Museum Hill just off Old Santa Fe Trail (can you get a better address than that?) …Wednesday April 17th 2019
There was an old woman who was married to a funeral director. When asked had she always been married to an undertaker. ‘Oh no’, I’ve been married four times’, she replied. ‘Firstly, I was married to a banker for 20 years. Then there was a ringmaster. Following him, and before my present husband, there was a preacher. ‘Did you plan it that way’? ‘Oh no, but I guess it was a case of one for the money, two for the show, three to get ready and four, let’s go’.
… And let’s go is what we did, using our Culture Pass, at the Museum of International Folk Art. This experience proved to be a surprise, as we didn’t know what to expect. Keeping an open mind, we were directed to a BIG room, which comprised the permanent exhibition at the Museum. We were faced with a room full of figurines; dolls in a variety of dollhouses. We didn’t really get it at first, but how wrong this proved to be.
We decided to give things a ‘docent-go’, (we are not familiar with this term in Australia, a docent is the term used for volunteer guides). Often we go for the audio-guide but thought that even better would be a decent docent; and contrary to most service arrangements in the U.S., there is no expectation of a tip.
What’s not to like about having a human walk and talk you through a museum or gallery. There are no technical issues as happens with audio-guides and humans can answer your specific questions. We have not come across a bad one in the United States, quite the contrary. Guides at museums and art galleries are very enthusiastic, articulate, well recruited, trained and qualified. We’re sure somewhere in the joke above, there could have been a useful husband who was a National Parks Ranger (we love them too) or a docent.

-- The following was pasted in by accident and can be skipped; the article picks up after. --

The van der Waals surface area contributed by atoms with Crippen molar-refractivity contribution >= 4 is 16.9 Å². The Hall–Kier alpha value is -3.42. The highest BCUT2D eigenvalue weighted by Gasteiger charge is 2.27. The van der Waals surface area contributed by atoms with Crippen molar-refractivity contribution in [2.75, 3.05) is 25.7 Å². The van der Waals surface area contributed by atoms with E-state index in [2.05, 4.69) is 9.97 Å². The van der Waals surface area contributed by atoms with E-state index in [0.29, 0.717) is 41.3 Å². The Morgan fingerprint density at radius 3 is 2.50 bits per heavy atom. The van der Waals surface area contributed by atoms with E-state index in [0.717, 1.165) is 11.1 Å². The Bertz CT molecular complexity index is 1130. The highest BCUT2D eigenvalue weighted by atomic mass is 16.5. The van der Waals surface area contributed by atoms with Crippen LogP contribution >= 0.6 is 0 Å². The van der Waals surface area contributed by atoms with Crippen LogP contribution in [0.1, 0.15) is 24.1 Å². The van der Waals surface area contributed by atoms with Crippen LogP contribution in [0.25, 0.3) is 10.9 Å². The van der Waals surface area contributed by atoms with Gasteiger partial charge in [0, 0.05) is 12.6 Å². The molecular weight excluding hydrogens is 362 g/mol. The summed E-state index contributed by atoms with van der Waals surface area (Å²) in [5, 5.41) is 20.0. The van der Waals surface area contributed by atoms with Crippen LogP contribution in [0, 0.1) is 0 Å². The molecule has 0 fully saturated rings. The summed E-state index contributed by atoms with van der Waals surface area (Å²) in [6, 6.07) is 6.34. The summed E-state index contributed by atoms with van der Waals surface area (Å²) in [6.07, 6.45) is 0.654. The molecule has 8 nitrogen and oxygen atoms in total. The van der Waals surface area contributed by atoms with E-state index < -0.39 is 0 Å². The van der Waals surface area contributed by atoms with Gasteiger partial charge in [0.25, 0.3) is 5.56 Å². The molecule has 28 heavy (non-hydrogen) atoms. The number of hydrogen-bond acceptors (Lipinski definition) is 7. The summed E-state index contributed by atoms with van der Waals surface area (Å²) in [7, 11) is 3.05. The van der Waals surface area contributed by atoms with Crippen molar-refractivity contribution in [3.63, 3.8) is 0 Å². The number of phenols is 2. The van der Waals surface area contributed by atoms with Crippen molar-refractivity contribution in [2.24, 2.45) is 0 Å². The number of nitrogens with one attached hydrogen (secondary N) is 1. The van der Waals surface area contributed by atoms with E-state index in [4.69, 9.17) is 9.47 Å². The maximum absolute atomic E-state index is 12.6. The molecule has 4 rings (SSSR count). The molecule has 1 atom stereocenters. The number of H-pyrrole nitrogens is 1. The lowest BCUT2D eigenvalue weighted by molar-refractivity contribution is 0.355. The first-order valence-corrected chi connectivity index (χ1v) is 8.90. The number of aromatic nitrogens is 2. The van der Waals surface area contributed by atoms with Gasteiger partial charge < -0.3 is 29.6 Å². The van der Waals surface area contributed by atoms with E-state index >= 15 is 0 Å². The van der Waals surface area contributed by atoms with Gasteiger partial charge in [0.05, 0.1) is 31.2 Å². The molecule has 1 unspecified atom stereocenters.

The docent introduced us to Alexander (Sando). Girard. Girard (May 24,1907 –December 31) was born in NY. His father was Italian and mother was an American. He lived his early life in Florence but returned to the States to settle and lived the later part of his life in Santa Fe. He was an architect who was also an interior, furniture, industrial and textile designer.
He and his wife, Susan were fanatical collectors. Throughout their lives they amassed a remarkable collection of artifacts consisting of folk art, popular art, toys, and textiles from around the world. The sheer size of the exhibition is a tribute to the collaboration between the collectors and the creators and the genius of Girard in designing and organizing the exhibits. But what was foremost in their minds? Did they collect artifacts per se or did their imaginations see their use in completed art works.
This huge collection is certainly not big dollhouses. It really is not just ‘kids stuff’. However, having witnessed the delight of a group of young children and adults viewing the exhibition we are sure this exhibition is both for young and old. It definitely appeals on different levels.
Girard’s work impress by their sheer magnitude and detail. His training and profession made him a master of design, placement and colour. His works comment on people, status, cultures, attitudes and much, more. They are vinaigrettes of life from around the world done with humour, whimsy, sacredness and seriousness.
When Girard came to live in Santa Fe and the Museum offered him a home for his works. He jumped at the offer. Maybe he couldn’t get his cars in the garage or maybe he was channeling his Marie Kondo. Kondo encourages us not to discard things that give us joy. We are sure that Alexander Girard got joy from his collection and lucky for us, it found a home at the Museum of International Art, Santa Fe, where it continues to give joy to others.